1. A Pat on the Back:  Tape a piece of paper on each participant’s back.  Have all the participants write an encouraging word describing that person on the paper with a marker.  When everyone has written on each person’s back, they can take the paper off and spend a few moments reading what others wrote.  (Note:  this activity requires a little bit of space and light activity as participants walk around to write on each back.)
  2. Snapshot of Encouragement:  This activity is similar to the one described above with a few twists.   One-by-one, have each participant sit with his/her back to a dry-erase board.  The other participants write a word describing that person on the board.  When everyone has finished, take a photo of the person sitting in front of the dry-erase board and then erase it.  After the retreat, print and mail or email these pictures to each participant.  (Note:  this activity takes a bit longer since each person goes one-by-one.  You may need to divide your group into smaller numbers depending on your size.)
  3. Secret Messages:  Before your retreat, write each participant’s name on a manila envelope.  Hang these on a wall or bulletin board in a common area.  Throughout your event, have participants write encouraging notes to each other on provided slips of paper, and place each of these notes in the corresponding envelopes.  At the end of your retreat, give each participant his/her envelope.  (Note:  Announce this activity at the opening of your retreat so the participants will have ample time to write notes.  Encourage each participant to write a note for everyone attending.)

These are just a few encouragement activities you can try at your next retreat.  While these are designed for smaller events, you can adjust how these are implemented to accommodate larger groups.  The easiest way to do this is to divide your group into smaller numbers.  As an added bonus, these activities provide a tangible take-home for participants to remember the retreat.  Make sure to include yourself (as the event planner) in this activity too!  Even you can use a word of encouragement, especially in the hustle and bustle of your retreat.

Complaints, Confrontations, and Verbal Attacks, O My!

Maybe, as a planning professional, you don’t see as many frustrated guests as those with “boots on the ground” during an event.  But, even if you don’t deal directly with discontented guests, you need to train your support staff on responding with grace, calm, strength and professionalism.

  • Grace. As Christians, we come at this challenge with, I believe, an extra tool. We have seen God extend His grace to us, time after time when we are frustrated, angry, whiney, or disappointed. Extend that same grace to your frustrated guests. Instead of a “this again” attitude, pray that God will give you wisdom to see past their attitude and problem, to a person that is important to God.
  • Calm. Take a deep breath and know that a calm attitude on your part is the appropriate response. This may go without saying, but escalating through gestures, tone, or voice level will NOT help the situation. “A soft answer turns away wrath but a harsh word stirs up anger.” (Prov. 15:1)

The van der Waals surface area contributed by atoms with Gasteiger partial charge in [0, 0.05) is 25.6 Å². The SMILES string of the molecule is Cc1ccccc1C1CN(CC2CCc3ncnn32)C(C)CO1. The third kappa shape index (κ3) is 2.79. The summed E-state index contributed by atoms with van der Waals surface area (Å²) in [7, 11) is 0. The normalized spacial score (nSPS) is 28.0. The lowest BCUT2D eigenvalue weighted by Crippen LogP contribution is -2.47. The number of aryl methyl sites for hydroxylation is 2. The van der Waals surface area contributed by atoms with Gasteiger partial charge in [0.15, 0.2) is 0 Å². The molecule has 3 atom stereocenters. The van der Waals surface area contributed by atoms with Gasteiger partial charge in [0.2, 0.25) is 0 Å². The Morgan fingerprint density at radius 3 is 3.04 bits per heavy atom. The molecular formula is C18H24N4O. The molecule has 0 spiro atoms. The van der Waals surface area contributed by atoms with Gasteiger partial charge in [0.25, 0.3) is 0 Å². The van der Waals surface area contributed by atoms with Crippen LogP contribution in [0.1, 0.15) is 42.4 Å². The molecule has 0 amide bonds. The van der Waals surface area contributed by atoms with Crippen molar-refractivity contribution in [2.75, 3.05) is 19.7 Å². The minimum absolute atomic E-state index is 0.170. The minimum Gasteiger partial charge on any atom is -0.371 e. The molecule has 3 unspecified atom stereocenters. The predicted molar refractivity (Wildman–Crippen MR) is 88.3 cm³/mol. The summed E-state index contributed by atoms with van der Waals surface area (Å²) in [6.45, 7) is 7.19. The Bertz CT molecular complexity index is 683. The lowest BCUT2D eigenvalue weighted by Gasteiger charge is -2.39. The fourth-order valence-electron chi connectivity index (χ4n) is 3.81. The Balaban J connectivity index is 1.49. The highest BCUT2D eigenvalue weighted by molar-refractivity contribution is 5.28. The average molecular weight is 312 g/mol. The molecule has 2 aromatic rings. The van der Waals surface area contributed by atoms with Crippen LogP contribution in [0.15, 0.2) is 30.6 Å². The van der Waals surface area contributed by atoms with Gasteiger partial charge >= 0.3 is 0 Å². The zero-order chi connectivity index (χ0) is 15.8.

• Strength. Just because you are extending grace, and responding in a calm way, does not mean you must give in to every demand. There are some guidelines that can’t be broken, no matter how much they upset someone. Along the same vein, no matter how much my children beg, they cannot play in the street. It isn’t. going. to. happen. If you can’t give the guest what they are hoping for, go deeper. What is the underlying issue? Can you address that in a different way?
  • Professionalism. Responding to difficult, frustrated guests is part of your job, see it as such. Imagine getting a performance review after each encounter. What did you do correctly? Incorrectly? How could you improve? This is a part of your job, not an argument to “win” or “lose”.

What are some strategies you have found helpful in dealing with irritated, angry guests? How do you train your team of event professionals to handle these situations?

3 Recent Resources For Event Planners

Today’s post is a little bit different than my regular blogs.  Today I wanted to mention three recent articles that I’ve read that are tied to event planning.

The first is over at SuccessfulMeetings.com, and is titled “Allergists Publish Food Allergy Tips for Meeting Planners”.  Food allergies have increasingly become important, and in some cases it can mean the difference between life and death.  This article does a great job of giving advice to event planners on planning and working around food allergies.

The second post is called “80% of event organizers plan to increase social media” and can be found on citmagazine.com (Conference & Incentive Travel).  If you’ve read this blog for a while, you know how much I value social media as a tool to help market your event.  This study done by The Amiandio Report is pretty interesting.  Many event planners showed that when they used social media to promote their events, they were pleased with their results.  I believe as you make your plans for social media you have to be intentional about what you’re going to do.  Set goals and be able to measure them.

The third post is a self-improvement article.  We’ve talked about being always focused on Constant And Never-ending Improvement, and this post from BusinessInsider.com entitled “Eliminate These 8 Things From Your Daily Routine”  is right down that alley.  Most of the 8 things is common sense and filed under being polite.  But sometimes we forget the little things.

Have you read something recently that would be worth sharing with other event planners?  Mention the post and link to it in the comments below.